Jean-Paul Sartre wrote in the preface of Frantz Fanon’s The Wretched of the Earth “Have the courage to read it, primarily because it will make you feel ashamed, and shame, as Marx said, is a revolutionary feeling,” referring to white Europeans reading Fanon’s masterful book.
Sartre noting that fear, shame that we have learning about things we know we are not comfortable with is a practice and a skill that I find ever-evolving. In the case of the book mentioned above, the premise and the vision for a better world is one that requires a concession your people are responsible for the oppression and genocide of people everywhere. It’s a book that leaves readers with the conclusion that their very existence is predicated on the subjugation of those living in the Global South. Sartre speaks of the necessary feeling Marx recognizes as revolutionary once one feels shame. If we think that our circumstances are so utterly devoid of liberation, of freedom, what then can we do but seek a broader vision for life?
Whenever I’m approaching a new text, looking for different ways to explain what we’re all living through, I would be lying if I never do feel fear. The picture Fanon or Ruthie Gilmore paint is bleak. It is difficult to read. To say anything else, would be disingenuous. But that’s also a necessary step. It’s so crucial for me to feel that deep sense of worry because it allows me to recognize the urgency and immediacy of the conditions for which people are suffering today. I spent so much time this past summer actively fighting against that “stay in your comfort zone” with respect to studying politics because I saw how little those I thought I shared a common vision with were not worries about Black people (thinking those who came out vocally against defund and abolition). I had to feel ashamed of my ignorance and complacency with not understanding the world in a nuanced way.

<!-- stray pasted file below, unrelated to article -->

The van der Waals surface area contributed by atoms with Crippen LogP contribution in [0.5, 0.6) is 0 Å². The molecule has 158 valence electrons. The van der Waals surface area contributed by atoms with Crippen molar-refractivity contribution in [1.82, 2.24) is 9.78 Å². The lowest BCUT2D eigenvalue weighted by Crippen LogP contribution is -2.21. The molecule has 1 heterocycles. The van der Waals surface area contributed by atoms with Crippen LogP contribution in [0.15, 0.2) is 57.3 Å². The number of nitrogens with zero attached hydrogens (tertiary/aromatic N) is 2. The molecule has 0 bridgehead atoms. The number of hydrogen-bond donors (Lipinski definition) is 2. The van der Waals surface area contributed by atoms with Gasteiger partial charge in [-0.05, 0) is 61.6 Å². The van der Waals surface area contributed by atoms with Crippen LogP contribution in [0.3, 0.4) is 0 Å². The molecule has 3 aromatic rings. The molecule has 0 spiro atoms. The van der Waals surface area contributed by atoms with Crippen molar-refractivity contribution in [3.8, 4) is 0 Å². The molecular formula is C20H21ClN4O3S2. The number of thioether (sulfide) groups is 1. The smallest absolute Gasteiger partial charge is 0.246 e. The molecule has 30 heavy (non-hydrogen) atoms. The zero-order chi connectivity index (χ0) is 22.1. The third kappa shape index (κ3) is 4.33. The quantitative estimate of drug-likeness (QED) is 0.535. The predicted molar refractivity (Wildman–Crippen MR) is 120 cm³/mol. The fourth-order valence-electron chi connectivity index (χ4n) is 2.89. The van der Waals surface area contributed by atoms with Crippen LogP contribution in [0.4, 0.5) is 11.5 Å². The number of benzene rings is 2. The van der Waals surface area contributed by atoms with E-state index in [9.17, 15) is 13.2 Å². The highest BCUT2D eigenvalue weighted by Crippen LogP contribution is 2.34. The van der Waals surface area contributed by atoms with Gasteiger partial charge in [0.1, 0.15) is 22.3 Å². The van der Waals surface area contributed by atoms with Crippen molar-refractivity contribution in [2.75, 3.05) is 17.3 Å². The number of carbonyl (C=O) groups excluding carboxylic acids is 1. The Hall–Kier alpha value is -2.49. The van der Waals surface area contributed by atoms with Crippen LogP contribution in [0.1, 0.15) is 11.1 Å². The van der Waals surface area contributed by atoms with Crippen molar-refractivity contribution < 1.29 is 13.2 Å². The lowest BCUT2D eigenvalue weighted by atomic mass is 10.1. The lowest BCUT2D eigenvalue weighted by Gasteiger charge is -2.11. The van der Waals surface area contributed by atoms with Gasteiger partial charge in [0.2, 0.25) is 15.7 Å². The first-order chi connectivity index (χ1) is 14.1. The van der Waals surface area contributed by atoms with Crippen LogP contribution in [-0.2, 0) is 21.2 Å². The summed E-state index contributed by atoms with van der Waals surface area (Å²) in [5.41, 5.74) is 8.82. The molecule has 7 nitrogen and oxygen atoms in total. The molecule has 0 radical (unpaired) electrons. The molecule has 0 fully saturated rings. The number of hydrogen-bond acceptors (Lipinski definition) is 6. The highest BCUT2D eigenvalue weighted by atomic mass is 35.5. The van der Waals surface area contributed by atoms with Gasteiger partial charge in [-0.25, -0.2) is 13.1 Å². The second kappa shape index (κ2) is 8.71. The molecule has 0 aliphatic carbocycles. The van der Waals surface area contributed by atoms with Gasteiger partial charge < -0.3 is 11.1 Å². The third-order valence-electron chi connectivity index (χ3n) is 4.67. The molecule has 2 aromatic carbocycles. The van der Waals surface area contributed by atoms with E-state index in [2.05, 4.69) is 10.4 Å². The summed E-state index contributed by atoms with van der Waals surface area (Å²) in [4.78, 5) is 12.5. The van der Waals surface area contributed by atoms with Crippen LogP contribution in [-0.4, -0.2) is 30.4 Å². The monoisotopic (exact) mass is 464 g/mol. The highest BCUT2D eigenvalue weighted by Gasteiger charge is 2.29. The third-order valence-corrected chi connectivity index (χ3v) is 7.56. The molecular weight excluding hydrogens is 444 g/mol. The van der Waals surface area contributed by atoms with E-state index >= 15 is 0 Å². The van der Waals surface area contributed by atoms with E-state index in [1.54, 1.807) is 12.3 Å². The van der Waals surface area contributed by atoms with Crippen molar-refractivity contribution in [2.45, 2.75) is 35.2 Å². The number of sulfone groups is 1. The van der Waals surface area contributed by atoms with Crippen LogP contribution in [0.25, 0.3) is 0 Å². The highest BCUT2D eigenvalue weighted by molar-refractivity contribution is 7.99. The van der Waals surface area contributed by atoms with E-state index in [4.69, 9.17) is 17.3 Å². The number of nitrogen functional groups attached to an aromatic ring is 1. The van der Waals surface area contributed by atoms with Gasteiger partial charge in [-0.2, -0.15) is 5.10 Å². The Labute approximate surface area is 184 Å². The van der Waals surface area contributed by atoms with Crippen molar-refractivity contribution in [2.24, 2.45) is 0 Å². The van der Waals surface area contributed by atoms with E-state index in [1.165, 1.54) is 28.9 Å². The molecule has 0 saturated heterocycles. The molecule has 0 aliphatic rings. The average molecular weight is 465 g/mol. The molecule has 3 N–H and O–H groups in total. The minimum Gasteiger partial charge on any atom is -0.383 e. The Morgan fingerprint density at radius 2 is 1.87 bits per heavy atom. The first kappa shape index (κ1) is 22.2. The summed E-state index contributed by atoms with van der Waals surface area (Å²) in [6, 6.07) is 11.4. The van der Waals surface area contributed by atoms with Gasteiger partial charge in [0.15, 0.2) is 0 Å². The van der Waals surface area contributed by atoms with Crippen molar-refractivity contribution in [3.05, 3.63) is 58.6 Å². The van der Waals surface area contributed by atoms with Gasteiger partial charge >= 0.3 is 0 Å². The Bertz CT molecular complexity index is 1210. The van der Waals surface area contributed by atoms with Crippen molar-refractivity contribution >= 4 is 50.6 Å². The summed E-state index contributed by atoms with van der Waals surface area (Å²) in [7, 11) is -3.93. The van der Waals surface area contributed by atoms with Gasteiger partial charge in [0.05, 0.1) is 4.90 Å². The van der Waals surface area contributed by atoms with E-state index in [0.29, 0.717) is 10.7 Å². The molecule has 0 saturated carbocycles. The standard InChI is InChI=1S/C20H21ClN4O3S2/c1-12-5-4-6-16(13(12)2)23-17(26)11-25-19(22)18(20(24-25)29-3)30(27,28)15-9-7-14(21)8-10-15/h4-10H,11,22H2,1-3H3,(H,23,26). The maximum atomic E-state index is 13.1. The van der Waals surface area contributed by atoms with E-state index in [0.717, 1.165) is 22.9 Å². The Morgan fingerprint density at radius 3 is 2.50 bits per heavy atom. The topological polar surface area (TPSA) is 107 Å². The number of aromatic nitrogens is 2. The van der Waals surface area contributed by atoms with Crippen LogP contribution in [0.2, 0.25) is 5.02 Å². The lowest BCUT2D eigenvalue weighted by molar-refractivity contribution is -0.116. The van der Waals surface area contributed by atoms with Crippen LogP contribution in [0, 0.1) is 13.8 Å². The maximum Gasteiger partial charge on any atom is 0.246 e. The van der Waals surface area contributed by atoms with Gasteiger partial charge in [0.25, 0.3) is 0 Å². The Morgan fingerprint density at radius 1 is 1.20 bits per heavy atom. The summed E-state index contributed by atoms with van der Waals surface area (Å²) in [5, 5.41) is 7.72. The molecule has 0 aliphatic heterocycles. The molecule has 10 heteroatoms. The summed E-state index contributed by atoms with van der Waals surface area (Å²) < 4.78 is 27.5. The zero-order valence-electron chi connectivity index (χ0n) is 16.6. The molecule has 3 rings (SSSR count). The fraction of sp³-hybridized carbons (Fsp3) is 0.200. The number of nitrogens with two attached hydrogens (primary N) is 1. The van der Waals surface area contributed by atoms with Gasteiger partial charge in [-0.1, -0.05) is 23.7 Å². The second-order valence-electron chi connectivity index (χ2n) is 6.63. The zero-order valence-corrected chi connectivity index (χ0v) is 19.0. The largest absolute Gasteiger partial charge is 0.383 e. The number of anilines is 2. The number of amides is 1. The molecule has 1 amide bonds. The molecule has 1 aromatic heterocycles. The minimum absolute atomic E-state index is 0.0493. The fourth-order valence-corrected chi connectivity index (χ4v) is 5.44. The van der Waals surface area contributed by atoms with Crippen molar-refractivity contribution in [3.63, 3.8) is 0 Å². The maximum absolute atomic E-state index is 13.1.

Sartre also writes right before the quote in question that “You who are so liberal, so humane, who take the love of culture to the point of affectation, you pretend to forget that you have colonies where massacres committed in your name.” Too often people attempt to co-opt and profess their “anti-racism”, their “wokeness” in some sort of race to prove not to colonized peoples but to other colonizers they are better. It falls…